Take your time to get things right, neuroscientists say
Teachers who deliver quick-fire lessons in which pupils are encouraged to be the first to put their hands up may be getting it wrong, new brain science research has revealed.
The research from a project run by the Centre for Educational Neuroscience will be showcased in a keynote speech at the London Festival of Learning today (Friday).
Neuroscientists who asked 90 secondary pupils to carry out a series of maths and science puzzles based on challenging misconceptions found that those who took longer to respond tended to answer more accurately.
The scientists say this ability to stop and think – known as ‘inhibitory control’ – is a key part of learning.
So children have to understand, for example, that the earth is round even though it may look flat to them. Or that a hammer and a feather fall at the same speed unless air resistance slows the feather down – even though they will never have seen these objects fall at the same speed.
The finding suggests that pupils who take longer to answer are more likely to be able to grasp and correct misconceptions.
Encouraging pupils to take time to answer such challenging questions could help them to build knowledge and understanding, the researchers propose.
The team administered a series of 48 maths and science tests to pupils at an urban secondary school. On each trial, participants read a statement relating to science or maths, and pressed one of two keys to indicate whether they thought the statement was correct or incorrect.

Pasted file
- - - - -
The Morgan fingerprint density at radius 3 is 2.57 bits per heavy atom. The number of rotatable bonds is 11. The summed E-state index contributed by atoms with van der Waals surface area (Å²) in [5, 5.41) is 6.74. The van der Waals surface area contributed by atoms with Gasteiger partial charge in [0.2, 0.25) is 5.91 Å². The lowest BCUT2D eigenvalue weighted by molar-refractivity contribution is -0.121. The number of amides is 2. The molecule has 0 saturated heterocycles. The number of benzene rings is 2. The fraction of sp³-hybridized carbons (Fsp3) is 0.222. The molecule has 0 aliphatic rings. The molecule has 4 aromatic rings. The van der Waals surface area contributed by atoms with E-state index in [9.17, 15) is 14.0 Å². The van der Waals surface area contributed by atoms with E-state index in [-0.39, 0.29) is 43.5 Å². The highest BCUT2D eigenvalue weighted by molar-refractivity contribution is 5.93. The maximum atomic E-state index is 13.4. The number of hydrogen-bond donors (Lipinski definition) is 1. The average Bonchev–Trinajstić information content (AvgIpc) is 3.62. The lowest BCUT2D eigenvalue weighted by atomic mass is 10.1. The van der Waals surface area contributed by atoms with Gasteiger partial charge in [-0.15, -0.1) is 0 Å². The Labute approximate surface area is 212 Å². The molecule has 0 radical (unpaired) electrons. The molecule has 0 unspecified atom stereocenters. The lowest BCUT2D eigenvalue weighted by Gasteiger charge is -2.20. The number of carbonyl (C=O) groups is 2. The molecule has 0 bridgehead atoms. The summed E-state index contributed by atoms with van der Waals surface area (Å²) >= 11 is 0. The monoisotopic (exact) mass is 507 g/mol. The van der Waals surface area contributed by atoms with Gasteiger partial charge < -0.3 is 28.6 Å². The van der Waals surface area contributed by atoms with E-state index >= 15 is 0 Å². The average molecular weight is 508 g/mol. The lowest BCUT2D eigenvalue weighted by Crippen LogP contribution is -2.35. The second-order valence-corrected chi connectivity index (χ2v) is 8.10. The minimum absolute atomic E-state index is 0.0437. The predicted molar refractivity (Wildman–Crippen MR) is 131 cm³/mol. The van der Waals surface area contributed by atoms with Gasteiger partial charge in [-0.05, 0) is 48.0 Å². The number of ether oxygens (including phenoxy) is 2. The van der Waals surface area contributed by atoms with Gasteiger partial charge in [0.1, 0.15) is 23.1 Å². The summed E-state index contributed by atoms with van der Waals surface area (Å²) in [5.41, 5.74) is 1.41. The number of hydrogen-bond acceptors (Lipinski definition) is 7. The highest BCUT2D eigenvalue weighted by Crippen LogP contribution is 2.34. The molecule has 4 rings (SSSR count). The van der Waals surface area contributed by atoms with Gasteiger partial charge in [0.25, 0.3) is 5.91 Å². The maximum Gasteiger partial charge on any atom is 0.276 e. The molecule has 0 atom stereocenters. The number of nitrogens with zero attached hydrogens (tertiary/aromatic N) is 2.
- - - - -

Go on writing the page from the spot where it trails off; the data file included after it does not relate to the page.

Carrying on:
A control group answered questions which did not require them to inhibit a prior belief – so instead of being asked to answer whether a hammer or feather would fall fastest, for instance, they would need to show understanding that objects fall to the ground if not supported.
Previous research has shown that the ability to make less impulsive motor responses is linked to the ability to suppress irrelevant information – and thereby more easily to grasp the correct answer, even when it is not the most obvious.
Professor Michael Thomas, Director of the Centre for Education Neuroscience, will present the research in a keynote speech at the London Festival of Learning today.
“We all have to learn things that’s at odds with our every day experience,” he says. “And that’s the nature of maths and science learning. So maybe you’ve just learned four is bigger than two: then you have to learn that ¼ is smaller than ½. To understand that, you have to understand that your existing knowledge may mislead you. Sometimes the thoughts you don’t have are as important as the thoughts you do.”
The team also carried out brain imaging on pupils while they did the tasks – and it confirmed the involvement of these inhibitory neural circuits in thinking about counterintuitive maths and science concepts. A paper on this aspect has been submitted but not yet published.
The UnLocke project, funded by the Education Endowment Foundation and the Wellcome Trust, is investigating the effectiveness of training inhibitory control for teaching maths and science to primary school children across the England.
“When you look at what children do, you can’t see whether they are suppressing irrelevant knowledge – but when they fail to do that, they make mistakes,” Professor Thomas says. “Neuroscience can show us what’s going on inside the brain. And with the type of exercise that the Unlocke Project is using, we can train children to stop and think, and to pause before responding.”
Inhibitory control and counterintuitive science and maths reasoning in adolescence, by Annie Brookman-Byrne, Denis Mareschal, Andrew K. Tolmie and Iroise Dumontheil.